“Motherhood for Beginners” by Abby E. Murray

Abby E. Murray


First, realize: you’ve been drowning
for thousands of years and you know
what finally gets their attention?

The economy. Birth rates at their lowest
where you live in a country that boasts
the second highest cost of childbirth

of any industrialized nation
and your neighbor recommends
goat yoga when you lock yourself

in the car to cry. The only thing
we love more than feeding babies
is keeping them in line for bread,

their sweet legs dangling off
mama’s hip and one hand caught
like a finch in her hair. Second:

a man once told you women
who refuse to have children
are selfish, and you stared at him

like he wasn’t your husband,
like that’s not the kind of paradox
you prepared yourself for, loving

a person who thinks this way
even for one disastrous moment,
even when you know he’ll learn

how cruel this claim is long before
you write the poem to remember it.
Forgiving him takes just as much

work as it does to forgive mothers
who say the same thing, assuming
you’ll agree because your daughter

clings to your legs when they say it,
assuming she was born because
it was your duty to deliver her. Third:

you don’t owe this world a single regret
or forfeited wish or deferred acceptance
or apology for happiness.

Spare no silence for those
who tell you what hurts the most
is normal or a sign of the times.

The truth is, you will rinse both shit
and vomit off your hands before 7 a.m.
sometimes no matter who you love,

you will sleep in your work clothes
and forget the cupcakes
and beg a child to believe

she was not born to carry anybody
no matter who solemnly swears she was,
and you’ll bury this fact in the gleam

of her brainstem or your own
then celebrate by watching it bloom:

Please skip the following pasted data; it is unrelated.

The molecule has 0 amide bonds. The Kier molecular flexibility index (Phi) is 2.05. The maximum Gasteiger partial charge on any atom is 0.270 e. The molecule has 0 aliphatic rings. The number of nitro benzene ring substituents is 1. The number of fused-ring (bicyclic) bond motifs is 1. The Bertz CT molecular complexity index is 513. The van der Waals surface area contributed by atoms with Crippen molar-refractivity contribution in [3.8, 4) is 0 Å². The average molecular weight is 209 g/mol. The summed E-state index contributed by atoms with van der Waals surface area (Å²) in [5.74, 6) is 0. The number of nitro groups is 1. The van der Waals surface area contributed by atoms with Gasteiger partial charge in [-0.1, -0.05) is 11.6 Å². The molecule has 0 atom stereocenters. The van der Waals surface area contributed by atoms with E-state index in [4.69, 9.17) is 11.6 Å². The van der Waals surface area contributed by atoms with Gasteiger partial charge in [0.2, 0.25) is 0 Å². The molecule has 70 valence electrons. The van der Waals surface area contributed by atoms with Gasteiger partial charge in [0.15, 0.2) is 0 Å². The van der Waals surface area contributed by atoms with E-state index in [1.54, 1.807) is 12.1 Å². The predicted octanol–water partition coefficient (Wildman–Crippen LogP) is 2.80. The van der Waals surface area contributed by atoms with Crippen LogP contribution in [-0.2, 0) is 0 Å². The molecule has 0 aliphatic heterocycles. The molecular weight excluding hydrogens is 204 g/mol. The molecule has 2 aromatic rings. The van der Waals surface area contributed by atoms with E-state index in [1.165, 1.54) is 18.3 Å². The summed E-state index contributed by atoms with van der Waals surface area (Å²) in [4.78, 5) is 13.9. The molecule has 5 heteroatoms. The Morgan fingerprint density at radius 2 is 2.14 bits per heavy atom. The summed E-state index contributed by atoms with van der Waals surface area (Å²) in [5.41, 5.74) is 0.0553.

your child or the one you never had

shaped exactly like the life you saved
by letting it be what it was, a breath,
a body, a slow unfurling of color

on a silver landscape that constantly
needs reminding why it exists
and what it has to do with wonder.

Finally: they will treat your history
like an opinion. Be troublingly true.
They’ll think I wrote this only for you.

from Poets Respond
May 9, 2021


Abby E. Murray: “Because of the timing (Mother’s Day weekend), it seems this poem is occasional. But I wrote it in response to new data that shows birth rates are down in the United States, and the ensuing conversations about whether the pandemic is to blame or some other ‘trend,’ such as—I’m just throwing these out here—lack of jobs or housing, violence against women, unequal pay, racism, broken systems meant to protect mothers and children, broken healthcare, or thriving sexism. I know I’m not the only one who suspects Captain Obvious edits most newspapers (‘people aren’t wearing masks and Covid is getting worse!’), but I wrote this to remind myself that I am just as valuable to this world for being a mother as I am for my own life, just as I am loved for loving others and naming what isn’t right.” (web)

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